But these lesser tokens only lead up to the greater signs, without which the end of the world will not come. Prominent among these greater signs is the appearance of the Mehdi, or "Guide." He will be of the family of the prophet and his name will be Mohammed, son of Abdulla. He will be a perfect man, full of holy knowledge, and he will come at a time when there is no longer a Caliph. This provision, by the way, the Soudan Mehdi avoids by declaring that the Turks are not true Mohamedans, and that, therefore, their Sultan cannot be recognized as Caliph. The Mehdi will become the center about whom all true believers will be grouped. He will himself believe that which is true in the faith of all religious sects, and all true people of God will be united in him without sectarian differences. All these people he will lead to Jesus Christ. For about the same time with the coming of the Mehdi, Moslems believe that Dejjal (Anti-Christ) will appear. Some seem to regard him as a beast, but the best authorities among the Turks declare that this Dejjal will prove to be a one-eyed Jew from Khorasan. On his forehead will be written the word Kiafir (blasphemer) in letters which all true believers—and they alone—can read. Seventy thousand Jews will follow after him, and he will go through the whole world, visiting all countries, during a space of forty days. It should be remarked, however, that of these forty days the first is to be as long as a year, the second as long as a month, the third as long as a week, and the rest each twenty-four hours long. During the time of this Dejjal Moslems expect that Jesus Christ will descend from heaven for a period of forty years. He will slay Dejjal with a javelin, and then the whole earth will be filled with righteousness. Neither man nor beast will any more know hate, but everywhere happiness and equality will reign. So shall begin the last stage of the earth's existence. Then other great signs and wonders will occur. Gog and Magog will overrun the earth, and by their oppression of the people of God will usher in the last day. Then they will be miraculously destroyed, and God's true people will be translated in the twinkling of an eye, so as to escape the horrors of the age of fire.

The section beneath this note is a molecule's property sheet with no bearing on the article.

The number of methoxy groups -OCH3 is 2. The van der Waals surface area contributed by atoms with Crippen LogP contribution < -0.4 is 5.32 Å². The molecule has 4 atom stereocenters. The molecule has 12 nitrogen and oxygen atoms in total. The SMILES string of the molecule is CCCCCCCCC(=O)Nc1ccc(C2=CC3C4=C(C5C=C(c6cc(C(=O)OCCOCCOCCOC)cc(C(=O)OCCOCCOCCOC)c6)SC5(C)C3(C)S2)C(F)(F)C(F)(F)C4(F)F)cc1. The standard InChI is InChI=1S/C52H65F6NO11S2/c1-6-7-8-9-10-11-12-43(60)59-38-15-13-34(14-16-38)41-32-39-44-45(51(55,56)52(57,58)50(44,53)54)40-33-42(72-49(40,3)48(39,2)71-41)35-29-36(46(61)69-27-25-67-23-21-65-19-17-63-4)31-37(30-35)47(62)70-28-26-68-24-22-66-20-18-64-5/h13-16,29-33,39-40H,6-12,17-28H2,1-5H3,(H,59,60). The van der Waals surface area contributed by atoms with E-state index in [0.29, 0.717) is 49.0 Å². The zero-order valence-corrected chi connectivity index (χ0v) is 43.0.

Such is the tradition of the Mehdi and its chronological importance to Moslems. In Turkey, pious souls point out that the demoralization of the people is fully up to the mark that has been foretold. Immorality is rife. Men are crushed for speaking the truth. The one fixed rule for business is fraud. Ignorant men are put in high places. Courts of the holy law sell their decrees to the highest bidder. Women are discontented with their state of subjection, and they hate the uncouth envelopes which the law forces upon them in the place of a graceful dress. The year 1300 of the Moslem era has passed. According to the traditions, the world has less than two hundred years to live, and it is high time for the Mehdi to come. With an eagerness that arises from sincere faith in these prophecies, the Moslems of Turkey watch every obscure man who seems inclined to rise up and become a leader of the people. Any such man they are ready to hail as the Mehdi, if they can find for their faith the shadow of an excuse.
There is something pitiful in the sight of these multitudes, conscious of hopeless corruption, so enervated that they have hope of renewal only in a direct intervention of God, and yet so convinced that this intervention can only be through some visible agency that they are content mutely to drift along just as they are rather than risk taking steps which might be disapproved by him that is to come. But pitiful as the spectacle [R619 : page 7] is, there is in it much to stir the Christian's heart.
The followers of the false prophet are at last arriving at an epoch in their history when they are taught to expect enlightenment through Jesus Christ. Discount, because of their wrong idea of Christ, all we choose from this expectation of the Moslems; allow for their supposition that Christ will come to enforce the Koran upon the nations; remember their firm hope that Christ's first act on earth will be to put to the sword all the Christians of the present day; modify the picture of the faith of these people by all such considerations, and still you have the fact that the waiting millions of Islam believe the time to be drawing near when Jesus shall teach them the truth. To the Christian there is something thrilling in the thought that even now the Moslem nations are anxiously watching for a "guide" to lead them to Christ.—H. O. Dwight, of Constantinople, in N.Y. Independent.